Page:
Urban Adventures Not To Be Overlooked

Baldwin Hills Scenic Overlook park aid Jamise Caesar (right) leads a nature hike for Latino Outdoors in Los Angeles

There are times when my faith in a bright future is renewed. On a recent visit to my childhood home in Los Angeles I had the pleasure of meeting Jamise Caesar, a park aid at the Baldwin Hills Scenic Overlook. Not only does this wonderful young lady come from my old neighborhood, she is also a fellow graduate of the University of California, Berkeley with a degree in environmental studies. On this beautiful spring day in mid May she was a very capable guide for local members of Latino Outdoors who came to hike the trails of Baldwin Hills and learn about the many native plants and wildflowers that had just begun to bloom.

As a teenager I regularly ran from my parents’ house in Leimert Park to the adjoining community of Baldwin Hills. Just about three miles away it’s the perfect route for an hour-long run with a challenging hill climb in the middle. Back in the early 80’s I enjoyed having the side-walks pretty much to myself. Along Martin Luther King Jr. Blvd, Rodeo Road and Jefferson Blvd the morning commuter traffic streamed by in waves of tailpipe exhaust and the blare of car horns, but seldom was there another runner in sight.

Almost three decades later the route still exists. What’s different though is now literally hundreds of runners, walkers and hikers are heading to Baldwin Hills for exercise. Since I was in high school several parks have been established and developed to encourage area residents to experience the outdoors in meaningful ways. In this densely populated urban neighborhood it’s easy to believe that natural settings such as this are few and far between. But today there is a series of trails lined with trees and many varieties of plant species that lead to a highpoint with a commanding view the Los Angeles Basin. There at the Overlook Jamise welcomes visitors with joyful enthusiasm and generously shares her expertise.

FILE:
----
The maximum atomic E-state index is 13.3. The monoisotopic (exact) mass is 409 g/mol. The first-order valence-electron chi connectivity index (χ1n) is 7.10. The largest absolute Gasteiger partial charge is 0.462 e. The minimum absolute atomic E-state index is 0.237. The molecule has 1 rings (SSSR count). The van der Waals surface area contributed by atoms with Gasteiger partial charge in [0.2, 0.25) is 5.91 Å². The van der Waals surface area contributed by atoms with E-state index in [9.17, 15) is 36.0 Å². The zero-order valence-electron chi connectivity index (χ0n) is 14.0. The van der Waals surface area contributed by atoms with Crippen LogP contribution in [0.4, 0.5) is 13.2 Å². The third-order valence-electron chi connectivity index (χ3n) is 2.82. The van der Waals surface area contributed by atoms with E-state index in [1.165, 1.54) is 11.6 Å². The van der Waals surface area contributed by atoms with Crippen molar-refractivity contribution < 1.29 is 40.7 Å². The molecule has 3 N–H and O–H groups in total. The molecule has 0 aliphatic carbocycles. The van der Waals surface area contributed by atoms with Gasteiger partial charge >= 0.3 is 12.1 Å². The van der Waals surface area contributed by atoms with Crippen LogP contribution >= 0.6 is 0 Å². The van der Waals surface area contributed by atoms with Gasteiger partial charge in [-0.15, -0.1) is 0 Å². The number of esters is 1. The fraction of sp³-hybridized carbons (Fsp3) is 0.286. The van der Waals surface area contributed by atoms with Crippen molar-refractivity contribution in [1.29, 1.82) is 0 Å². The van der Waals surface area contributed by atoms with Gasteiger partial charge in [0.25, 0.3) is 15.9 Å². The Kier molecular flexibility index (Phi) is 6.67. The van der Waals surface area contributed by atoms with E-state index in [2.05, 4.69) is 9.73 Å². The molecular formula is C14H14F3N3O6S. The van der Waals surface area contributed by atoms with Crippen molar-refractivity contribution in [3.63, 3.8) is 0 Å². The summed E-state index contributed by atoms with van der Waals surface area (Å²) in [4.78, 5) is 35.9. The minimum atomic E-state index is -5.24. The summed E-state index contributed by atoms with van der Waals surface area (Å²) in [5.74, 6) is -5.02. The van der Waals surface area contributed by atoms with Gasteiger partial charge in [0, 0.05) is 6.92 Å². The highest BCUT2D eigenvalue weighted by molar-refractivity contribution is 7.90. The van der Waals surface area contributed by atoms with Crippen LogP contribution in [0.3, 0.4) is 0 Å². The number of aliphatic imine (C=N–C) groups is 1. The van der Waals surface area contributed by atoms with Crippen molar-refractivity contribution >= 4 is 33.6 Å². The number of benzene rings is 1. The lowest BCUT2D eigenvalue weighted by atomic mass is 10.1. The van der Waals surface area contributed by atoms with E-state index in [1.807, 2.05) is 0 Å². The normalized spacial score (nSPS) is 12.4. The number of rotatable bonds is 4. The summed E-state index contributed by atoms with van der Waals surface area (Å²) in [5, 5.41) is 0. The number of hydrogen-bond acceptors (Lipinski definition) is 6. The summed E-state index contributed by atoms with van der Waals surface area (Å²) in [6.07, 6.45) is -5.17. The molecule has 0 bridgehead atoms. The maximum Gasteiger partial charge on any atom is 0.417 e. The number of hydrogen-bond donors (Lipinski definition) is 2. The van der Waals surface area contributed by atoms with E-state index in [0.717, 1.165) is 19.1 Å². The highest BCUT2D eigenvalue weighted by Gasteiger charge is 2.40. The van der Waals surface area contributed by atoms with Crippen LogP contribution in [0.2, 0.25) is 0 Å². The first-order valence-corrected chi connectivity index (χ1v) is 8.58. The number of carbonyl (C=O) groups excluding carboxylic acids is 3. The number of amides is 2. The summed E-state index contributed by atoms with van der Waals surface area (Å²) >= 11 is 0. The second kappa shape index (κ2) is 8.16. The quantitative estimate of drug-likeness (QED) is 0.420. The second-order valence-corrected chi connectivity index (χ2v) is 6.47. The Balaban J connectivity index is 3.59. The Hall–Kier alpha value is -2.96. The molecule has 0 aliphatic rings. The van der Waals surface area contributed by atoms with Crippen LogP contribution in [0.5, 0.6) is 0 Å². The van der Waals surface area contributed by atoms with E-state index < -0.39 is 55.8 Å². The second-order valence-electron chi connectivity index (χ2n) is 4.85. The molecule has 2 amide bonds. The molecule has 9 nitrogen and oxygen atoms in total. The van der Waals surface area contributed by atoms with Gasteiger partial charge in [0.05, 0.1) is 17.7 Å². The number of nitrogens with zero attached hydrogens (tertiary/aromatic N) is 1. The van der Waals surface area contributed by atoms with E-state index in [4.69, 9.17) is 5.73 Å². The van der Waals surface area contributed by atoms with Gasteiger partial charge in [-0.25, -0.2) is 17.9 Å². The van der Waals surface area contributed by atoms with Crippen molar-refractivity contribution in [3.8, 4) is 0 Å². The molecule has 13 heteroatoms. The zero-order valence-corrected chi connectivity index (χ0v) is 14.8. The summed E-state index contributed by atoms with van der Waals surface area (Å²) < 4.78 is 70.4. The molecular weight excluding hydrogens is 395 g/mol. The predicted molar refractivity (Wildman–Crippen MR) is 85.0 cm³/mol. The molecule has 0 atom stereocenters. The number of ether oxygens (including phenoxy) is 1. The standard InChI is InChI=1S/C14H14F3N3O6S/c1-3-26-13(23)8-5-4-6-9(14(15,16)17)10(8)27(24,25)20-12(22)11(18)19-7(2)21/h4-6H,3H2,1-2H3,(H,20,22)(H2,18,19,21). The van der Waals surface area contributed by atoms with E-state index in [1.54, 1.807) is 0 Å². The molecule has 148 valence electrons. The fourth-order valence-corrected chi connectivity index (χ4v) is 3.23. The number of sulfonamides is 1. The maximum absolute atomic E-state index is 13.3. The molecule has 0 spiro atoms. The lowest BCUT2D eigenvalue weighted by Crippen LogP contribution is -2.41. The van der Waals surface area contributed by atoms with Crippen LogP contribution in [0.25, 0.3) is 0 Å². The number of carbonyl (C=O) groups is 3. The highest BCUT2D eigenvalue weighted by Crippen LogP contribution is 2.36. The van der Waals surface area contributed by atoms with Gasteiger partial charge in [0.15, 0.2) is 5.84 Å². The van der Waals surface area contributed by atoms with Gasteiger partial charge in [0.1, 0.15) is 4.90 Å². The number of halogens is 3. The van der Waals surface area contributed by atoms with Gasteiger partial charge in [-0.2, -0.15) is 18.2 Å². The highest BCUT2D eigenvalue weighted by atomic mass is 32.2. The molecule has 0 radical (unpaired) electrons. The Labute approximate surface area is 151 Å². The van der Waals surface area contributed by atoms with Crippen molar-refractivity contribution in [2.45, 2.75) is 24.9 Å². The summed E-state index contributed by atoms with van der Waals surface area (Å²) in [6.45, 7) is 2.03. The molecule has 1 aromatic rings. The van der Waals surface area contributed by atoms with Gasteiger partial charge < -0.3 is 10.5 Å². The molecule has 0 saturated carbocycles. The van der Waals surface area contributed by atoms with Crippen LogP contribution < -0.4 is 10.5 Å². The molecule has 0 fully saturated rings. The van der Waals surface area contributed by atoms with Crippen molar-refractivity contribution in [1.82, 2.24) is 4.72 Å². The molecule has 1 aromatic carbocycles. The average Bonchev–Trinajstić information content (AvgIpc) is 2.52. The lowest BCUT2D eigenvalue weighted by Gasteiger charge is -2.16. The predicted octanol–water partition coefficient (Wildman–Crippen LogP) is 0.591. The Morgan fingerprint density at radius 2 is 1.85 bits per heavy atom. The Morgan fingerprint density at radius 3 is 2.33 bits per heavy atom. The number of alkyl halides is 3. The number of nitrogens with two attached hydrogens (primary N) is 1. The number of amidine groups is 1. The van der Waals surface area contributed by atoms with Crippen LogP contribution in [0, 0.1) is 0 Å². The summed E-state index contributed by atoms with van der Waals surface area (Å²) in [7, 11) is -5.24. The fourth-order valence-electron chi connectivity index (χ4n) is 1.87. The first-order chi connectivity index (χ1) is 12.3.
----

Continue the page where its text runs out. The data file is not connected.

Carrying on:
“I really love this job,” she told me, “especially on days like this.”

I just happened to return home for a short visit over Mother’s Day weekend that coincided with a nature hike organized by Latino Outdoors that Jamise would lead. Hoping to encourage people in the community to visit nature nearby where they live and work the group arranged a low intensity wilderness experience with Spanish translation. I tagged along to take pictures and share in the excitement of this simple yet significant encounter with the outdoors. For some in the group this was their first contact with natural world.

“We wanted to give them the chance to do something easy first,” said Latino Outdoors Los Angeles leader Maricela  Rosales. “Before we take them on a longer hike or go camping overnight they can learn about being outside and things like ‘leave no trace’.”

An avid outdoorswoman and environmental advocate Rosales hopes that trips like this will help local residents realize that nature is easily accessible by a short car ride or public transportation. Her participants can learn basic skills such as trail etiquette and avoiding bitting insects. As a point of entry urban parks provide an opportunity for even those with limited experience in the outdoors to build a lasting relationship with nature. With any luck they will come to realize that it is not some distant remote location far from home, but it is indeed all around them. These urban adventures led by committed guides like Caesar and Rosales will make a lasting impression. It’s hard not to feel a sense of hope for the future.

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Author:James

I’m a freelance journalist that specializes in telling stories about outdoor recreation, environmental conservation, acts of charitable giving and practices of sustainable living.